According to the FDA’s Center for Devices and Radiological Health (CDRH) Premarket Approval (PMA) database, 54 new Class III medical devices were approved in 2018, 46 in 2019 and 25 through just the first half of 2020.3-5 The FDA states that there were 161 medical devices approved in 2019 and 5 approved in the first half of 20206-7.

The FDA is focused on balancing the risks and benefits of multiple digital health topics, including:8

  • Artificial intelligence (AI) and machine learning (ML)
  • Cybersecurity
  • Mobile medical applications
  • Health information technology (HIT)
  • Medical device data systems
  • Medical device interoperability
  • Software as a medical device (SaMD)
  • Telemedicine
  • Wireless medical devices

Digital health enables the capture and sharing of important and often critical health-related information for a patient’s general wellness, clinical trials, treatment compliance, and the overall health management of patients with chronic diseases and conditions. Telemedicine, in the age of COVID-19, has taken on an increased role; and with it, a greater need for and reliance on SaMD and mobile medical platforms.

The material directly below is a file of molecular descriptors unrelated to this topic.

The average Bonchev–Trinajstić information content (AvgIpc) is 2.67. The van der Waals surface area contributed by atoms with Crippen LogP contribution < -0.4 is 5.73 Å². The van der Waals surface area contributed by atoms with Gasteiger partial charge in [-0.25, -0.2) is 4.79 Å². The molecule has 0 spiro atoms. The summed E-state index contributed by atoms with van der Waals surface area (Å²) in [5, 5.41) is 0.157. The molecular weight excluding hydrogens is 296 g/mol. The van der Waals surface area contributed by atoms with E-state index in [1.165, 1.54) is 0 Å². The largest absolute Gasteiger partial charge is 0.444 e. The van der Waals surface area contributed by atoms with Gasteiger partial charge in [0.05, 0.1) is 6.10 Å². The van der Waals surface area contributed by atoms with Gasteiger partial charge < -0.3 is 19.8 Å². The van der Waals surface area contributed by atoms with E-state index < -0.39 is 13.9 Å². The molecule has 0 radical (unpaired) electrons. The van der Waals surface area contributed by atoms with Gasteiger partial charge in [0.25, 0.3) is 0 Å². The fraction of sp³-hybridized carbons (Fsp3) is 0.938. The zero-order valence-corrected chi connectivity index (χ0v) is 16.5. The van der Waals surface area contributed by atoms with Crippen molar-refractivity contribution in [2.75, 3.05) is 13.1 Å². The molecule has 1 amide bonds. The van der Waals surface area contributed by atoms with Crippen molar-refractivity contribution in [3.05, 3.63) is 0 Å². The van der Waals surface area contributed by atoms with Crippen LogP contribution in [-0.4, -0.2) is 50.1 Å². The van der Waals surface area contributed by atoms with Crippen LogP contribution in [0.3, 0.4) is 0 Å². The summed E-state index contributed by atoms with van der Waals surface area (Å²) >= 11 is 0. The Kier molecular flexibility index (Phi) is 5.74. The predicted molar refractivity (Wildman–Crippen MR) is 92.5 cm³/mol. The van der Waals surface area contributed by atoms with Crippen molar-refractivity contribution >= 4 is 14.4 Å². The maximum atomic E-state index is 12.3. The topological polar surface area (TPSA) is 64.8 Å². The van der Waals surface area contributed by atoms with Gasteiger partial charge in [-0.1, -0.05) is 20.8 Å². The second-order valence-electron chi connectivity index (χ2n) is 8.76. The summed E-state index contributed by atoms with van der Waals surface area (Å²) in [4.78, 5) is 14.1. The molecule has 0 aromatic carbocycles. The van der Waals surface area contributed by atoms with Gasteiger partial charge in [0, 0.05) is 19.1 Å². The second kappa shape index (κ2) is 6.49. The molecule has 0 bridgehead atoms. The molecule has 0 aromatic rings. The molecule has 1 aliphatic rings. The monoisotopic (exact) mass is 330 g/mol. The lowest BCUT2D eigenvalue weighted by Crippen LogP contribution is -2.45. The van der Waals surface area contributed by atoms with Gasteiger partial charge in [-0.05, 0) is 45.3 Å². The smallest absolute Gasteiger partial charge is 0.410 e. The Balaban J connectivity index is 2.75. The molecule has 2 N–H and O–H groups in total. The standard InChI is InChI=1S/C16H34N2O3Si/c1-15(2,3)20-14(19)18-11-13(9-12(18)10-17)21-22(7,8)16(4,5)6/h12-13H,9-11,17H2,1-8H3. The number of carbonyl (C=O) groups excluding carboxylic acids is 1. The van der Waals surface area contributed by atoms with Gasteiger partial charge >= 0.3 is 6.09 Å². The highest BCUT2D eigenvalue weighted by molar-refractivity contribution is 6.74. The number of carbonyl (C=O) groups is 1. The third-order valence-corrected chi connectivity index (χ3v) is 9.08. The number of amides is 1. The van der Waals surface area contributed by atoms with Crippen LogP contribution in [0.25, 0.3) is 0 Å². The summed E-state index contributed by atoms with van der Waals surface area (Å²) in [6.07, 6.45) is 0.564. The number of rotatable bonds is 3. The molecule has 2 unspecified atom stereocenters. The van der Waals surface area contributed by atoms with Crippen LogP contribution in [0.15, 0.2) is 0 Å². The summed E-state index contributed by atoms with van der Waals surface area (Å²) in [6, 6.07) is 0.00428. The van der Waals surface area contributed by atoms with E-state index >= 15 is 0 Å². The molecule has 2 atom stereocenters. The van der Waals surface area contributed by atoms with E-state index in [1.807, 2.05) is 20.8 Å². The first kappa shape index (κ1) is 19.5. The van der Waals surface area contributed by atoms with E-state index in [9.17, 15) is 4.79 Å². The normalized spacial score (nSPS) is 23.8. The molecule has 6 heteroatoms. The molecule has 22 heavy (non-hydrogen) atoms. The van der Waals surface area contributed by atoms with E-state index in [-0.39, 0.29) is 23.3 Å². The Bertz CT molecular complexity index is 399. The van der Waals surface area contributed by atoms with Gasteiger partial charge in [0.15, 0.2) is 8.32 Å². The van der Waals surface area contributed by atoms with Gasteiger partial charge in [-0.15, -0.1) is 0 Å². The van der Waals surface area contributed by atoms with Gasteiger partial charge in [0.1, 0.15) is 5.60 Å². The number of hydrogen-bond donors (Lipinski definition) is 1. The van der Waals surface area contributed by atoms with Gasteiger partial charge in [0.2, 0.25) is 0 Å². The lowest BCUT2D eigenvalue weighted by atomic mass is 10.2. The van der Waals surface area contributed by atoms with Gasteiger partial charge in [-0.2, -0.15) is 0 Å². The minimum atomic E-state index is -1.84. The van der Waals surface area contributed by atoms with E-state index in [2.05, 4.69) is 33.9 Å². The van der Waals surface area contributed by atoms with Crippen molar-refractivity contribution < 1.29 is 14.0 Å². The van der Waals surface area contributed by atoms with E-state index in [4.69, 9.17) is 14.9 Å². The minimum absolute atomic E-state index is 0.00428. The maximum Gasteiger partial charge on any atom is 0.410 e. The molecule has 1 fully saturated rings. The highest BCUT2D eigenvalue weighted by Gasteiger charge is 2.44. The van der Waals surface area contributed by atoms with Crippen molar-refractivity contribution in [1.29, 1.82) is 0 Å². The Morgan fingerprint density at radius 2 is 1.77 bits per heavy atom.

The US and the EU have new and updated requirements for approval

The United States continues to play catch up

Governments do not move as quickly as the digital world, an apt analogy being the tortoise and the hare. But the FDA has attempted to accelerate the development of regulations and requirements to speed approvals and drive new digital-health innovations to market.

The 21st Century Cures Act, enacted in 2016, clarified the definition of “software,” redefined the risk levels of mobile medical apps that must be regulated as devices, and allowed the FDA to focus its review and regulations on those deemed higher risk. FDA is reimagining its approach to digital health medical devices. The Agency is aiming to develop pragmatic approaches to optimally foster the development of high-quality, safe, and effective digital health products while assuring timely patient access.